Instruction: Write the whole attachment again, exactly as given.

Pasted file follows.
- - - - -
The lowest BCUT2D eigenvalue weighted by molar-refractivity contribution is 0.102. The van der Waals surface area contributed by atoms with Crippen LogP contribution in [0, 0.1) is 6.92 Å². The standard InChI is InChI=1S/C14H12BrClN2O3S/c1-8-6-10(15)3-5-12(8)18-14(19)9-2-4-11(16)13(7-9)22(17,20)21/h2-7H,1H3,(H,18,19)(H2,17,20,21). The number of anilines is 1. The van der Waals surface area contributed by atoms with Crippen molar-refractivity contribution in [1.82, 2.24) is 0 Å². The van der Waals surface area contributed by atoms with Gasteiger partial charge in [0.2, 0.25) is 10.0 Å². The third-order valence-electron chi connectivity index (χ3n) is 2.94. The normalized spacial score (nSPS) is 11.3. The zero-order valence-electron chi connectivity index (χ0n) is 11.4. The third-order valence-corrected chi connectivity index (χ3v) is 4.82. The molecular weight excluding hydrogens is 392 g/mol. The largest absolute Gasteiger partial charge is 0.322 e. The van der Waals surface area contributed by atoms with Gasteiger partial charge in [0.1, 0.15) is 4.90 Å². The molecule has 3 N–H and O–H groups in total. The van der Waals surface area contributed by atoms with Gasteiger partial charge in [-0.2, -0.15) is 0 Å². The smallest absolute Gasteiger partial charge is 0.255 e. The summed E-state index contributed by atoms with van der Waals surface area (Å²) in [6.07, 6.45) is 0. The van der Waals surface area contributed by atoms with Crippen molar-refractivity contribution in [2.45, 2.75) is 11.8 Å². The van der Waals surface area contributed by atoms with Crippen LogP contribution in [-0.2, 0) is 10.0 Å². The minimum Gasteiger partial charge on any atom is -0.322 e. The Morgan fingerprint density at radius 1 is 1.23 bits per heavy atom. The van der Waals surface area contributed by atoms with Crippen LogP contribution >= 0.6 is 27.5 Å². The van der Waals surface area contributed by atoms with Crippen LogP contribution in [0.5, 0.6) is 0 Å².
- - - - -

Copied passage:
The lowest BCUT2D eigenvalue weighted by molar-refractivity contribution is 0.102. The van der Waals surface area contributed by atoms with Crippen LogP contribution in [0, 0.1) is 6.92 Å². The standard InChI is InChI=1S/C14H12BrClN2O3S/c1-8-6-10(15)3-5-12(8)18-14(19)9-2-4-11(16)13(7-9)22(17,20)21/h2-7H,1H3,(H,18,19)(H2,17,20,21). The number of anilines is 1. The van der Waals surface area contributed by atoms with Crippen molar-refractivity contribution in [1.82, 2.24) is 0 Å². The van der Waals surface area contributed by atoms with Gasteiger partial charge in [0.2, 0.25) is 10.0 Å². The third-order valence-electron chi connectivity index (χ3n) is 2.94. The normalized spacial score (nSPS) is 11.3. The zero-order valence-electron chi connectivity index (χ0n) is 11.4. The third-order valence-corrected chi connectivity index (χ3v) is 4.82. The molecular weight excluding hydrogens is 392 g/mol. The largest absolute Gasteiger partial charge is 0.322 e. The van der Waals surface area contributed by atoms with Gasteiger partial charge in [0.1, 0.15) is 4.90 Å². The molecule has 3 N–H and O–H groups in total. The van der Waals surface area contributed by atoms with Gasteiger partial charge in [-0.2, -0.15) is 0 Å². The smallest absolute Gasteiger partial charge is 0.255 e. The summed E-state index contributed by atoms with van der Waals surface area (Å²) in [6.07, 6.45) is 0. The van der Waals surface area contributed by atoms with Crippen molar-refractivity contribution in [2.45, 2.75) is 11.8 Å². The van der Waals surface area contributed by atoms with Crippen LogP contribution in [-0.2, 0) is 10.0 Å². The minimum Gasteiger partial charge on any atom is -0.322 e. The Morgan fingerprint density at radius 1 is 1.23 bits per heavy atom. The van der Waals surface area contributed by atoms with Crippen LogP contribution >= 0.6 is 27.5 Å². The van der Waals surface area contributed by atoms with Crippen LogP contribution in [0.5, 0.6) is 0 Å².